No further action over Prince Andrew, Epstein allegations, say UK police

Britain's Prince Andrew had been forced to step down from royal duties over his friendship with late US financier Jeffrey Epstein. PHOTOS: REUTERS

LONDON (REUTERS) - British police said on Monday (Oct 11) they would be taking no further action after conducting a review of evidence relating to sex crime allegations against Queen Elizabeth's son, Prince Andrew, and the late American financier Jeffrey Epstein.

London Police Chief Cressida Dick said in August that detectives would look at the allegations for a third time although they would not start an investigation, after Ms Virginia Giuffre filed a US lawsuit accusing the prince of sexual assault, which he has always denied.

She had said at the time that "no one is above the law".

"As a matter of procedure, MPS (Metropolitan Police Service) officers reviewed a document released in August 2021 as part of a US civil action," the police said in a statement on Monday. "This review has concluded and we are taking no further action."

In her civil lawsuit, Ms Giuffre, 38, has accused the prince of forcing her to have sex when she was underage at the London home of Epstein's longtime associate Ghislaine Maxwell.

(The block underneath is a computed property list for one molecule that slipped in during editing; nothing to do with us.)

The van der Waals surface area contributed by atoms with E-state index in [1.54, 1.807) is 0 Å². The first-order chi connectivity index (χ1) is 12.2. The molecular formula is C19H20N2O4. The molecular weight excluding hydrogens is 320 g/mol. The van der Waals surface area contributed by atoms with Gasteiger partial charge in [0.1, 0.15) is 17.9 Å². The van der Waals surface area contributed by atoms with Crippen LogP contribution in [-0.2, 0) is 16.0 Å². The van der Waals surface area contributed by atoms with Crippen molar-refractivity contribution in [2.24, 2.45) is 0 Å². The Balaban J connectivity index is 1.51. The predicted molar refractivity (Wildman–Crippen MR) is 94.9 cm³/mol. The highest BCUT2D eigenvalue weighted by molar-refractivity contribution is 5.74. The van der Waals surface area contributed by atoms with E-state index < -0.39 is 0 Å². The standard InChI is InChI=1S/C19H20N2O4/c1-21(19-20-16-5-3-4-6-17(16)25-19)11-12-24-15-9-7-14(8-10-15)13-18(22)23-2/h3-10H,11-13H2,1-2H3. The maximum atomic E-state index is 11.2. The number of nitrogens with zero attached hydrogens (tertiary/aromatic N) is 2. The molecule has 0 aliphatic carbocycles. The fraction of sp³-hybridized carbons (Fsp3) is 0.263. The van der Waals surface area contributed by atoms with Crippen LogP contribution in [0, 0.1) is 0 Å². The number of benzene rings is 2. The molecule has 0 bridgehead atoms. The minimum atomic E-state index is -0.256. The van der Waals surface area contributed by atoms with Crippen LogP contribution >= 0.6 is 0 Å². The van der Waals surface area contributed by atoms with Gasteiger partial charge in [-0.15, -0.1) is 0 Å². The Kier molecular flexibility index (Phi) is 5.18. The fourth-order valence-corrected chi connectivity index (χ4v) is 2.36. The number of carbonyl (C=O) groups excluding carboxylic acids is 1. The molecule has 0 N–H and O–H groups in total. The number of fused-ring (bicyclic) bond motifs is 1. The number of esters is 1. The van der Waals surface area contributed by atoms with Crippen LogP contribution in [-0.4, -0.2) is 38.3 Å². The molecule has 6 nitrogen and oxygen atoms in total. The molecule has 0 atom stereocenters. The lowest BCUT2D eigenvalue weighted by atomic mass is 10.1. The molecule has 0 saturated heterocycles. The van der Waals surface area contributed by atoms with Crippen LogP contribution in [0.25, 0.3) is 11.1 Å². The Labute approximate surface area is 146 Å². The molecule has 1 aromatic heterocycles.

She also said that Prince Andrew, 61, abused her at Epstein's mansion in Manhattan, and on Epstein's private island in the US Virgin Islands.

The British royal, the ninth in line to the throne, has always denied those allegations or having any relationship with Ms Giuffre.

He was forced to step down from royal duties over his friendship with Epstein, who committed suicide in a Manhattan jail cell in 2019 while being held on sex-trafficking charges.

The British Sunday Times had reported this week that London police had spoken to Ms Giuffre regarding her allegations.

"The Metropolitan Police Service continues to liaise with other law enforcement agencies who lead the investigation into matters related to Jeffrey Epstein," the police said in their statement.

Last week, lawyers for Prince Andrew, the Queen's second son, were given permission to examine a confidential 2009 agreement between Epstein and Ms Giuffre which they hope will absolve him from all liability in the case.

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